Acker’s article discusses Texas’s long history of abusing expert testimony in support of execution, starting with the case of Estelle v. Smith, in which Dr. James Grigson — later nicknamed “Dr. Death” — evaluated Ernest Smith for his competency to stand trial, did not notify counsel of the evaluation, failed to advise Smith of his right to remain silent, and then testified in the penalty phase “that Smith was a severe sociopath, that his condition could not be treated, and that he ‘is going to go ahead and commit other similar or same criminal acts if given the opportunity to do so.’” The U.S. Supreme Court overturned Smith’s death sentence in 1981 for violations of his right to counsel and his constitutional privilege against compelled self-incrimination. Two years later, in Barefoot v. Estelle, the Court permitted the use of psychiatric predictions of future dangerousness, despite warnings by the American Psychiatric Association that such testimony was speculative and highly unreliable. Grigson went on to testify in 167 capital cases, repeatedly responding to hypothetical questions posed by prosecutors (even after he was expelled from state and national professional associations because of this practice) that defendants whose institutional records he had never reviewed and whom he had never evaluated were certain to commit future acts of violence. Texas has also misused expert mental health testimony in capital cases to falsely argue that capital defendants posed an increased threat to society because of their race or ethnicity, Acker writes. He describes the testimony of Dr. Walter Quijano, a clinical psychologist who testified in seven cases that defendants were more likely to pose a danger to society because they were black or Latino. The Texas Attorney General’s office ultimately conceded error in all but one of those cases. Duane Buck’s case, however, reached the Supreme Court, where Chief Justice Robert condemned Quijano’s testimony as “powerful racial stereotyping.”

The Texas courts also systemically disregarded scientific standards or otherwise abused expert mental health testimony in determinations of intellectual disability and competency to be executed, Acker says. In the case of Moore v. Texas, the Supreme Court declared Texas’s approach to intellectual disability to be unconstitutional and ordered a reconsideration of Bobby Moore’s intellectual disability claim. With the prosecution, the defense, and multiple mental health groups all agreeing that Moore is intellectually disabled, the Texas Court of Criminal Appeals nevertheless upheld his death sentence. Finally, Acker writes, the state’s approach to competency has been an outlier, deeming Scott Panetti — who had been “hospitalized more than a dozen times [for mental illness and] been diagnosed as suffering from schizophrenia, bipolar disorder, auditory hallucinations, and delusions of persecution and grandeur” — competent to stand trial, to represent himself, and to be executed. Texas “has alternatively coopted, disregarded, and subverted science and prevailing disciplinary norms of the mental health professions,” Acker concludes. “The death penalty in Texas, imbued with powerful symbolism and political significance, has succeeded not only in condemning offenders, but also the principled teachings of science. ... Science and politics are a deadly mixture, in the nature of snake oil with a bite.”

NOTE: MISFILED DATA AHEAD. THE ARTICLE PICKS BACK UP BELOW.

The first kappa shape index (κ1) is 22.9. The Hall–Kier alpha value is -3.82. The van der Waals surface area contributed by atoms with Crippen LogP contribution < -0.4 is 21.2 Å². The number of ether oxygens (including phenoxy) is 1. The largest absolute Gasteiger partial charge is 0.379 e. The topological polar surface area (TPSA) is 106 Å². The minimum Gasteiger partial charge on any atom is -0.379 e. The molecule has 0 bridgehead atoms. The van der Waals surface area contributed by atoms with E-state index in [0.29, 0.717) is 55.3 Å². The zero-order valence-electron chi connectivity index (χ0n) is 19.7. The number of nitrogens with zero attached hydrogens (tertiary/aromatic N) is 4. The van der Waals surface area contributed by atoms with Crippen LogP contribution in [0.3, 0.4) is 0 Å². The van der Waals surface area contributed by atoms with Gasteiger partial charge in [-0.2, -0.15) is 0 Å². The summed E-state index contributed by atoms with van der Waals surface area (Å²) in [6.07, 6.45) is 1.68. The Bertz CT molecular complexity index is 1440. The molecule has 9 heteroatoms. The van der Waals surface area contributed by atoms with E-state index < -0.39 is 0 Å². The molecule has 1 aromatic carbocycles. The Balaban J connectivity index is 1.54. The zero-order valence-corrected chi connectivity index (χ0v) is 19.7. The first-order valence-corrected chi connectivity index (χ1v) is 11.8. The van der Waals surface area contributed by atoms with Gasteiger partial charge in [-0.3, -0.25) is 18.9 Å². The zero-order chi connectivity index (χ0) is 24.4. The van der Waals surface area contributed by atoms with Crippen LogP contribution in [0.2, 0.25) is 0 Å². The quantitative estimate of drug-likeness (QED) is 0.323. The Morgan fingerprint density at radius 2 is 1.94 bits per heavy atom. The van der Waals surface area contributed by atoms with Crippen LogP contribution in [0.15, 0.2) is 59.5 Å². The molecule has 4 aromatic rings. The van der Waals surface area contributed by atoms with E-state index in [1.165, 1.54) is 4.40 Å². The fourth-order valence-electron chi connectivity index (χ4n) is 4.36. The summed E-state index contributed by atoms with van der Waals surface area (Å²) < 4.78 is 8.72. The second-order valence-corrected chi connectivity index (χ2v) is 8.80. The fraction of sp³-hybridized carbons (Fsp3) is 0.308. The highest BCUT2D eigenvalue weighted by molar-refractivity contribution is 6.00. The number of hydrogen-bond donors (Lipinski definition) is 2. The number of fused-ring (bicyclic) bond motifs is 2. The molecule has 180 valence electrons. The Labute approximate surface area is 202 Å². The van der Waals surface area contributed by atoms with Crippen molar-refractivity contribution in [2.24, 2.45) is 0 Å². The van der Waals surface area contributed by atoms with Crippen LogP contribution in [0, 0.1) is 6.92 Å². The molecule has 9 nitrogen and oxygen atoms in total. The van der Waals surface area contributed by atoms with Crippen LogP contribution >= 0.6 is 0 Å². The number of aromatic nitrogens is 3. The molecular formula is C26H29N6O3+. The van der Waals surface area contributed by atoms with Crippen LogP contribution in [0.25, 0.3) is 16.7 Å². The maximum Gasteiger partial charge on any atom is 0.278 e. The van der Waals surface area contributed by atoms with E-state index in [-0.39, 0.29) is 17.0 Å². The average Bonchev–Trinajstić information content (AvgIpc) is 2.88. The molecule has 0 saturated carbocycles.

Federal Judge Expresses Frustration at Procedural Constraints in Possible Innocence Case